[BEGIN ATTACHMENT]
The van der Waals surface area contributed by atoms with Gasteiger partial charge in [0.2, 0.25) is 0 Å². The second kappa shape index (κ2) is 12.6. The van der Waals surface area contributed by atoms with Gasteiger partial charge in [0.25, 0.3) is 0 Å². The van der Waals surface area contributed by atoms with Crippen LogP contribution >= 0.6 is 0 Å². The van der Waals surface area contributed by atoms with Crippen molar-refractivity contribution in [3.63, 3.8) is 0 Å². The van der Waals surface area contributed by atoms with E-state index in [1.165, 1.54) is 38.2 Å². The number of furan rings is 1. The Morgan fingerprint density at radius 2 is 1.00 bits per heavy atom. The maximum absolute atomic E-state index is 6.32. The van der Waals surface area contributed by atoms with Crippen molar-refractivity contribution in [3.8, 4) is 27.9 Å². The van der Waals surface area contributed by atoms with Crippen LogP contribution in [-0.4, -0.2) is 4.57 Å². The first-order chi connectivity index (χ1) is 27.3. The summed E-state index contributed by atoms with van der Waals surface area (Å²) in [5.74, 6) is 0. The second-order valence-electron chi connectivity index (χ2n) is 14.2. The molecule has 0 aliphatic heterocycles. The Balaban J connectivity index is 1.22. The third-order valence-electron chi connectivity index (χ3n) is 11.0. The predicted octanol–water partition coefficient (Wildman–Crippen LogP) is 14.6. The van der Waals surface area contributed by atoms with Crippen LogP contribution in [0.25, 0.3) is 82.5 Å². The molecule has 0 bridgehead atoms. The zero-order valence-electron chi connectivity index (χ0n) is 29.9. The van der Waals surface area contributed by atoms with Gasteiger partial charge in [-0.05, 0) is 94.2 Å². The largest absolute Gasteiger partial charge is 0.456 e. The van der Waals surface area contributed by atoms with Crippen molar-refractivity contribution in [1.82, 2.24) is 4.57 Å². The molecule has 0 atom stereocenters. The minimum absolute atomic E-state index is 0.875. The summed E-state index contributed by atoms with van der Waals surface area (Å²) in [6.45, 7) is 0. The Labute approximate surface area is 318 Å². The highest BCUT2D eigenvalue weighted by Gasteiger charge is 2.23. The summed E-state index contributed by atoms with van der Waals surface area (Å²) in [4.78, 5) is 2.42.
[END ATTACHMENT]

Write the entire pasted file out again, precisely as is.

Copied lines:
The van der Waals surface area contributed by atoms with Gasteiger partial charge in [0.2, 0.25) is 0 Å². The second kappa shape index (κ2) is 12.6. The van der Waals surface area contributed by atoms with Gasteiger partial charge in [0.25, 0.3) is 0 Å². The van der Waals surface area contributed by atoms with Crippen LogP contribution >= 0.6 is 0 Å². The van der Waals surface area contributed by atoms with Crippen molar-refractivity contribution in [3.63, 3.8) is 0 Å². The van der Waals surface area contributed by atoms with E-state index in [1.165, 1.54) is 38.2 Å². The number of furan rings is 1. The Morgan fingerprint density at radius 2 is 1.00 bits per heavy atom. The maximum absolute atomic E-state index is 6.32. The van der Waals surface area contributed by atoms with Crippen molar-refractivity contribution in [3.8, 4) is 27.9 Å². The van der Waals surface area contributed by atoms with Crippen LogP contribution in [-0.4, -0.2) is 4.57 Å². The first-order chi connectivity index (χ1) is 27.3. The summed E-state index contributed by atoms with van der Waals surface area (Å²) in [5.74, 6) is 0. The second-order valence-electron chi connectivity index (χ2n) is 14.2. The molecule has 0 aliphatic heterocycles. The Balaban J connectivity index is 1.22. The third-order valence-electron chi connectivity index (χ3n) is 11.0. The predicted octanol–water partition coefficient (Wildman–Crippen LogP) is 14.6. The van der Waals surface area contributed by atoms with Crippen LogP contribution in [0.25, 0.3) is 82.5 Å². The molecule has 0 bridgehead atoms. The zero-order valence-electron chi connectivity index (χ0n) is 29.9. The van der Waals surface area contributed by atoms with Gasteiger partial charge in [-0.05, 0) is 94.2 Å². The largest absolute Gasteiger partial charge is 0.456 e. The van der Waals surface area contributed by atoms with Crippen molar-refractivity contribution in [1.82, 2.24) is 4.57 Å². The molecule has 0 atom stereocenters. The minimum absolute atomic E-state index is 0.875. The summed E-state index contributed by atoms with van der Waals surface area (Å²) in [6.45, 7) is 0. The Labute approximate surface area is 318 Å². The highest BCUT2D eigenvalue weighted by Gasteiger charge is 2.23. The summed E-state index contributed by atoms with van der Waals surface area (Å²) in [4.78, 5) is 2.42.